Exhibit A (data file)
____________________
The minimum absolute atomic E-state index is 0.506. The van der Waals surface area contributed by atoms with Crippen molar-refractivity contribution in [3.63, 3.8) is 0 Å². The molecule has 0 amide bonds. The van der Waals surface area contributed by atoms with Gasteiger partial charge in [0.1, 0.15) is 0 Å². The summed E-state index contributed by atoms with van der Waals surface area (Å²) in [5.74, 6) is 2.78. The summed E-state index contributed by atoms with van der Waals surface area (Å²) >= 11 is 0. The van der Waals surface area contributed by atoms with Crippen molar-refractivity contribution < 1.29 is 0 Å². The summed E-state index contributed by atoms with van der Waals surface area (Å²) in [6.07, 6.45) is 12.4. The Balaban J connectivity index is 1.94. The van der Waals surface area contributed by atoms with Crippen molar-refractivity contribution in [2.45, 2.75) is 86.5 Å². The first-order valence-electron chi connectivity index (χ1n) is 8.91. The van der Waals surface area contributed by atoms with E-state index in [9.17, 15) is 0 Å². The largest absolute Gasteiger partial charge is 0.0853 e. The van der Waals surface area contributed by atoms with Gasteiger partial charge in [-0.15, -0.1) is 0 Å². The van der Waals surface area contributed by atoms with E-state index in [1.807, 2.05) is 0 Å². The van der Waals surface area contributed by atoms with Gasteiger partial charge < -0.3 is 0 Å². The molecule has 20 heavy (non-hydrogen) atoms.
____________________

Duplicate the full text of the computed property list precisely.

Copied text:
The minimum absolute atomic E-state index is 0.506. The van der Waals surface area contributed by atoms with Crippen molar-refractivity contribution in [3.63, 3.8) is 0 Å². The molecule has 0 amide bonds. The van der Waals surface area contributed by atoms with Gasteiger partial charge in [0.1, 0.15) is 0 Å². The summed E-state index contributed by atoms with van der Waals surface area (Å²) in [5.74, 6) is 2.78. The summed E-state index contributed by atoms with van der Waals surface area (Å²) >= 11 is 0. The van der Waals surface area contributed by atoms with Crippen molar-refractivity contribution < 1.29 is 0 Å². The summed E-state index contributed by atoms with van der Waals surface area (Å²) in [6.07, 6.45) is 12.4. The Balaban J connectivity index is 1.94. The van der Waals surface area contributed by atoms with Crippen molar-refractivity contribution in [2.45, 2.75) is 86.5 Å². The first-order valence-electron chi connectivity index (χ1n) is 8.91. The van der Waals surface area contributed by atoms with E-state index in [9.17, 15) is 0 Å². The largest absolute Gasteiger partial charge is 0.0853 e. The van der Waals surface area contributed by atoms with Gasteiger partial charge in [-0.15, -0.1) is 0 Å². The van der Waals surface area contributed by atoms with E-state index in [1.807, 2.05) is 0 Å². The van der Waals surface area contributed by atoms with Gasteiger partial charge < -0.3 is 0 Å². The molecule has 20 heavy (non-hydrogen) atoms.